Larkspur signs agreement with nonprofit to build library

The Larkspur City Council has inked an agreement with a nonprofit that has pledged to raise $5 million to build a new library, The City Council signed off on the non-binding letter of intent with the Commons Foundation on Nov. 4. The letter gives the foundation about two years to raise the money to build a 5,000-square-foot building that would house one large room, restrooms, IT and utility closets, storage and parking.

Mayor Catherine Way said the council appreciates the foundation’s effort to fund the new library, which will also function as a community center.

“The residents of Larkspur are eager to see one of our most beloved resources, fondly known as the ‘World’s Greatest Little Library,’ get a whole lot bigger and better,” Way said.

City Manager Dan Schwarz said the project is still preliminary. He said there are no detailed designs for the project, to be built on a vacant, city-owned 2.43-acre lot at the corner of Rose Lane and Doherty Drive.

He said once funding is secured then the city will solicit proposals.

“None of us are quite sure, to be honest, what $5 million can achieve in the current economic uncertainty,” Schwarz said. “So it will be interesting to see what kind of responses we get when that money is been pledged and we can move forward.”

So far, the foundation has raised about $900,000 in pledges and cash donations, said Joe Jennings, Commons Foundation president.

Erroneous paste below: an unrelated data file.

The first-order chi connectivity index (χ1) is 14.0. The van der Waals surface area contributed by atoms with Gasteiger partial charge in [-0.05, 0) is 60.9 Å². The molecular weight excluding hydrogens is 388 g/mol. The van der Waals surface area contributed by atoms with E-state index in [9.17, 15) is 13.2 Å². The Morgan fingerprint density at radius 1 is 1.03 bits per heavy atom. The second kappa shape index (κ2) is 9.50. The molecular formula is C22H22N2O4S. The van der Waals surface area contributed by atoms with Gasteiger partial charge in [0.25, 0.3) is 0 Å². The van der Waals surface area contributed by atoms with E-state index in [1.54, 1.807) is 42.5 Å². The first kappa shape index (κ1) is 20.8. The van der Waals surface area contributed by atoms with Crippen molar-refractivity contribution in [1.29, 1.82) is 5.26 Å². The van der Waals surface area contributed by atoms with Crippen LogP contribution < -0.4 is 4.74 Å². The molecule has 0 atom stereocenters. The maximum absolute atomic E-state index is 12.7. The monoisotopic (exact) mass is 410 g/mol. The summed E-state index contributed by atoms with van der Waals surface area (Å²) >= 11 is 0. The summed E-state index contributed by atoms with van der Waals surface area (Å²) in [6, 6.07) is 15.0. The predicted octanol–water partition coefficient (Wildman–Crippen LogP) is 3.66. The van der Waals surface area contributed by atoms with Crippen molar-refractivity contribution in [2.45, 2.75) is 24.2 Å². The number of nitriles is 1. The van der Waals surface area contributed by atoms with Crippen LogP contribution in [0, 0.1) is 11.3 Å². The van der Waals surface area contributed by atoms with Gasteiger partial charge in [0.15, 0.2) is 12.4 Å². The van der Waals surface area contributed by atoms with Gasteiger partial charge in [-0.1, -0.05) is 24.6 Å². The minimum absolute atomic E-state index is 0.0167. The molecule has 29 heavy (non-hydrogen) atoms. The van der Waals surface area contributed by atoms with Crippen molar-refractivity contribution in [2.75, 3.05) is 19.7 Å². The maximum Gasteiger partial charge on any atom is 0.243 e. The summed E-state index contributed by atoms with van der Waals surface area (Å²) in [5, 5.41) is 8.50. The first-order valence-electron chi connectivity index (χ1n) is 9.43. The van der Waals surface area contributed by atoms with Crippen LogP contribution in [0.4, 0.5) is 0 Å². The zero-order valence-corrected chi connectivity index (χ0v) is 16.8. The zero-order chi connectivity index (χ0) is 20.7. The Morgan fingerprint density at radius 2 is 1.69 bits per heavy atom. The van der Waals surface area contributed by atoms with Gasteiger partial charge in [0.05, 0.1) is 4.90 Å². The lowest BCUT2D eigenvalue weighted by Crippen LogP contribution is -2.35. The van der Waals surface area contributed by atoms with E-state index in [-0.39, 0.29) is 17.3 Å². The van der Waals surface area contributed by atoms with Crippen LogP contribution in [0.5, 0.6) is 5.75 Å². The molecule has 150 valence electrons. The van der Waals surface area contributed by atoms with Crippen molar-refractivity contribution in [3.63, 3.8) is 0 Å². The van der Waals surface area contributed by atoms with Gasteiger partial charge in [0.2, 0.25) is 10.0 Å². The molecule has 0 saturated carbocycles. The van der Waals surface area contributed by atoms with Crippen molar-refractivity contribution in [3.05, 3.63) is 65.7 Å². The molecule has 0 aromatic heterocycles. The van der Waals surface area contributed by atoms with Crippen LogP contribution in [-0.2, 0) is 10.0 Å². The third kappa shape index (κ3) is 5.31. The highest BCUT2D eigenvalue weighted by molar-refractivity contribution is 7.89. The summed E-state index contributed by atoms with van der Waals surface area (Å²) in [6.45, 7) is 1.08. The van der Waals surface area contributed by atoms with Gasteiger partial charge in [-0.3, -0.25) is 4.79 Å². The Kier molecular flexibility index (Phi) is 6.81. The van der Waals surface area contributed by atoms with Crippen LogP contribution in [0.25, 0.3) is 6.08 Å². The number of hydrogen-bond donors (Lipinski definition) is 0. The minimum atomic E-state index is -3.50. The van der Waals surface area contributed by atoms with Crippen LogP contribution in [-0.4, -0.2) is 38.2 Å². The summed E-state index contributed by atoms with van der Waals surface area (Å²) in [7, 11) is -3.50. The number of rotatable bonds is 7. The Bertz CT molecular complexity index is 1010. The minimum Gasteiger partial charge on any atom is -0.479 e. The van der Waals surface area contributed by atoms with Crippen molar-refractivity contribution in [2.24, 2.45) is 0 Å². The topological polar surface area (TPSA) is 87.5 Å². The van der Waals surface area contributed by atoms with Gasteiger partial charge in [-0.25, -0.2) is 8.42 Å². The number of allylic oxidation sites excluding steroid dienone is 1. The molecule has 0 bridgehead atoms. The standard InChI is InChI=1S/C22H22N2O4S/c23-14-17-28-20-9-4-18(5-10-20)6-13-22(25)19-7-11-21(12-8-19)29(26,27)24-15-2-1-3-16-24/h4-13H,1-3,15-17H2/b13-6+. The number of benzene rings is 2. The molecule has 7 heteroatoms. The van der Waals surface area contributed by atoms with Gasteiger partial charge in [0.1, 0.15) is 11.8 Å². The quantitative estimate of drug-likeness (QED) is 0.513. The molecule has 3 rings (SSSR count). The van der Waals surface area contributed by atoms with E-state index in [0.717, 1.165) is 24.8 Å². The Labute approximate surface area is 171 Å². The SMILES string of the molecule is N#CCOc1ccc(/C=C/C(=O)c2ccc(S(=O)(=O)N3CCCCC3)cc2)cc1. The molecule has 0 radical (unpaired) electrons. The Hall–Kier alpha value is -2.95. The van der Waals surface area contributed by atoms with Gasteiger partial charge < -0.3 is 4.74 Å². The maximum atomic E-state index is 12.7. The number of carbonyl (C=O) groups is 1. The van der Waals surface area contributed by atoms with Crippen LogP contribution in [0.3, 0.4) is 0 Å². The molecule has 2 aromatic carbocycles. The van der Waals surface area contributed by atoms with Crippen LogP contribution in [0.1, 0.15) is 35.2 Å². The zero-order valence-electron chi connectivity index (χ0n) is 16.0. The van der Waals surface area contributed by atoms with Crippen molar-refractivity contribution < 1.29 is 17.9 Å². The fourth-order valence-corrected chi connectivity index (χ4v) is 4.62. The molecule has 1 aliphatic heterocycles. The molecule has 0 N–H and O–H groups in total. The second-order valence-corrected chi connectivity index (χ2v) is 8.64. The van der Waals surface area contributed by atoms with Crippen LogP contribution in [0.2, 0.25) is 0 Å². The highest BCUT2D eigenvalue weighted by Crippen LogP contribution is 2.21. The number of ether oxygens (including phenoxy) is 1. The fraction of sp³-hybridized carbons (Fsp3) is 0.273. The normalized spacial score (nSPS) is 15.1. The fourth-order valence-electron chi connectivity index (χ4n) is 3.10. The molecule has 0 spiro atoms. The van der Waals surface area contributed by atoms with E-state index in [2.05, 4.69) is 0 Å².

Jennings said discussions between the city and the foundation started two years ago. He said the current library attached to City Hall is too small, lacks adequate parking and also has disability access compliance issues.

“It was clear that there is a group of people who love the existing facility,” he said. “But there is a wave of new people moving into the area that want it to be safer, to have better parking … and physical ADA access is a very big deal.

“I started this foundation to raise money to build a new library because I believe it is one of the core foundational elements in our society and its something thats free to the public,” Jennings said. “It’s a place to create community and literacy.”

The project was scaled back from the original plan to build a 20,000-square-foot facility, said Councilman Kevin Haroff. He said it could be expanded in the future, but the city does not want to make a commitment to a larger facility at this time.

“We said we would support it with the understanding that the project cost cannot exceed $5 million,” Haroff said. “We don’t want to create a situation where the city could be viewed being on the hook for excess costs.”

Some residents are concerned about the fate of the current 3,500-square-foot library, which is offering online programming, resources and curbside pickup during the pandemic. Haroff said the future of the current library, which is attached to City Hall, is not clear at this time.

“The library and City Hall are in dire need of renovations,” he said. “I don’t think any decision can be made about what would happen to that existing facility right now.

“We are having to tighten our belt on every front imaginable,” Haroff said. “Particularly with COVID and the economic downturn, that is not going to happen in the near term.”

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